• get a parallel printer interface card for a PCIe slot in my modern desktop machines – and hope it would work with a Z100P2 drive;
  • get a legacy computer with a bidirectional parallel port with a DB-25 socket;
  • get a legacy computer with a PCI slot into which I could insert a legacy parallel printer PCI interface card (assuming I could get hold of one).

Computer with legacy parallel port

I searched eBay and found a second-hand Dell OptiPlex 780 SFF (Small Form Factor) with a legacy DB-25 parallel port (connected to the motherboard rather than to a card in one of its PCI slots), Intel Pentium E5800 CPU (3.20 GHz, 800 Mz FSB), 4 GB of PC3-10600U (1333 MHz) DDR3 DIMM memory and Windows 10 Pro installed with a valid licence. It also has plenty of USB 2.0 Type-A ports, convenient for the USB-to-barrel-plug cable I bought to power the Z100P2 drive. The price was very reasonable indeed, so I bought it in the hope that it would be usable. The vendor assured me that Windows 10 detected the parallel port and no errors were reported, but the vendor had no legacy devices (e.g. parallel port printer) with which to actually test the port. Anyway, as it was so cheap I took a gamble and purchased it, although my research on the Web had already indicated that Windows 10 does not support parallel port Iomega Zip drives. I was thinking I could either try using a virtual machine or just wipe Windows 10 and install Linux on the machine.

The FSB speed of the legacy CPU actually limits the memory speed to 800 MHz, but performance is not too bad. I actually replaced the 4 GB of PC3-10600U memory with 8 GB of PC3-12800U (1600 MHz) memory (Crucial CT51264BD160B.C16FED2) which I purchased for a very good price on eBay, although upgrading to 8 GB of memory was not necessary for the purpose of getting the Zip 100 drive working. I decided to increase the memory because the machine is in a nice condition so I will keep it for future projects, which might need more memory.

By the way, the Dell documentation for the OptiPlex 780 SFF that I downloaded from Dell’s Web site states that the machine can only use 1066 MHz memory modules or 1333 MHz memory modules, and the 1333 MHz memory modules would only be able to have a speed of 1066 MHz. What is not obvious is that the documentation assumes that one of the E6xxx series or E7xxx series Wolfdale-3M CPUs (45 nm) is installed, as the speed of the FSB (Front Side Bus) of those CPUs is 1066 MHz. The earlier Wolfdale-3M CPUs which are installed in some OptiPlex 780 SFF machines have a FSB speed of 800 MHz, so even 1066 MHz memory modules are only going to have a speed of 800 MHz in those machines. The Wolfdale-3M CPU in my Dell machine is an E5800, which has a FSB speed of 800 MHz, so the memory speed is limited to 800 MHz (as confirmed on the BIOS System Setup screen, by the CPU-Z utility program running in Windows 10 (2 x 399.0 MHz), and by the Linux commands ‘sudo dmidecode --type 17‘ and ‘sudo lshw -short -C memory‘). The Crucial CT51264BD160B.C16FED2 PC3-12800 modules work fine in the machine, albeit limited to 800 MHz due to the CPU bus speed. On another note, if you happen to be looking for memory for a Dell OptiPlex 780 SFF, do NOT buy CT51264BD160BJ modules: the ‘J’ stands for ‘high-density’, and high-density modules do not work in this model.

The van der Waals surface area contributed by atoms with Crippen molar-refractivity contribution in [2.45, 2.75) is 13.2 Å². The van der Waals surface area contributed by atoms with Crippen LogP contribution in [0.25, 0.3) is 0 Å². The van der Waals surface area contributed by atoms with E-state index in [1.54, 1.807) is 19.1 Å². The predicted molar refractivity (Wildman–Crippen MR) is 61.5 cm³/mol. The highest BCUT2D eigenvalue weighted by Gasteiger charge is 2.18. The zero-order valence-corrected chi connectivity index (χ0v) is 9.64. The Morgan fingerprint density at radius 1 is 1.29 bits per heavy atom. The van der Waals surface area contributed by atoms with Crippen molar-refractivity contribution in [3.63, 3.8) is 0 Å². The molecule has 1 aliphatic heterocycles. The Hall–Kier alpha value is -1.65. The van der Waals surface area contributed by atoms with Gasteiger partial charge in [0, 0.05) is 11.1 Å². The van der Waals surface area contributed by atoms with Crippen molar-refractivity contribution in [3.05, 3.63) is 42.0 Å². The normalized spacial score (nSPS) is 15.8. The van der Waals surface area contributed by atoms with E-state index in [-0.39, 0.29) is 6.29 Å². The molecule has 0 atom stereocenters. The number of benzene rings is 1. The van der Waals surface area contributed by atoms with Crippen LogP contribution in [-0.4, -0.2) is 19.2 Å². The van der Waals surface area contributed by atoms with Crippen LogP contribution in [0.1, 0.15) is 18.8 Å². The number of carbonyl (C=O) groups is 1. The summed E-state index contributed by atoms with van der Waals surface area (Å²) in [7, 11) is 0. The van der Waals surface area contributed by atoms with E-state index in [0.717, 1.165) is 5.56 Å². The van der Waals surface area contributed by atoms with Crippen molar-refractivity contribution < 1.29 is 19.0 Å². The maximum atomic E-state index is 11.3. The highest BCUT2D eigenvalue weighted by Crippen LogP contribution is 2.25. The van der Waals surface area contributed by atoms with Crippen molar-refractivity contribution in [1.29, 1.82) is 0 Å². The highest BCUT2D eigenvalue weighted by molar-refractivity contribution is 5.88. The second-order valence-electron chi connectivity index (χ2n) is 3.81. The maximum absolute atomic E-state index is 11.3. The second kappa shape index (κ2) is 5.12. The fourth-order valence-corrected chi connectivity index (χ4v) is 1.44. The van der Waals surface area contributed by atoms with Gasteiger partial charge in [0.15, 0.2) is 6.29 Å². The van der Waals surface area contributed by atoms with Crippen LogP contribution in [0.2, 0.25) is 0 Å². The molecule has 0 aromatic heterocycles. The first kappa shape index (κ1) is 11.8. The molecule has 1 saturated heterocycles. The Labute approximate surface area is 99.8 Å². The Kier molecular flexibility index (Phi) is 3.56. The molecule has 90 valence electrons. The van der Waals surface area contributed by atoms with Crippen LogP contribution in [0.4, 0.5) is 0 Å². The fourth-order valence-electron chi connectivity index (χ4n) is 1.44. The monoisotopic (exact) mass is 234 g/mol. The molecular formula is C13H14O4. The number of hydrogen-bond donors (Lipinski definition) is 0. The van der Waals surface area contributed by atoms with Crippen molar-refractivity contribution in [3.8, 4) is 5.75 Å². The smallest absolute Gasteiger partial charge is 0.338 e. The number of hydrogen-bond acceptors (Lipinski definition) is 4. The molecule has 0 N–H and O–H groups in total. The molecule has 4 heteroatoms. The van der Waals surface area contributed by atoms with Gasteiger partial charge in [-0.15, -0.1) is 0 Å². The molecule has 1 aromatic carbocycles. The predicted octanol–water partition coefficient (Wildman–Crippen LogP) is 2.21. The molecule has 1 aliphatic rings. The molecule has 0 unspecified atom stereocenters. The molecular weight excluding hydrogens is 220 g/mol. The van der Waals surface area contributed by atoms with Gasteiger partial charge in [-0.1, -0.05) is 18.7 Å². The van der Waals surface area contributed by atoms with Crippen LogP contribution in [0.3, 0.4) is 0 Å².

Parallel port settings in the PC BIOS

The refurbished Dell OptiPlex 780 SFF has the following user-selectable options:

  1. Disable = Port is disabled
  2. AT = Port is configured for IBM AT compatibility
  3. PS/2 = Port is configured for IBM PS/2 compatibility
  4. EPP = Enhanced Parallel Port protocol
  5. ECP No DMA = Extended Capability Port protocol with no DMA
  6. ECP DMA 1 = Extended Capability Port protocol with DMA 1
  7. ECP DMA 3 = Extended Capability Port protocol with DMA 3

The BIOS had option ‘PS/2’ selected when I received the machine, which I eventually changed to ‘ECP No DMA’ but I think that was unnecessary.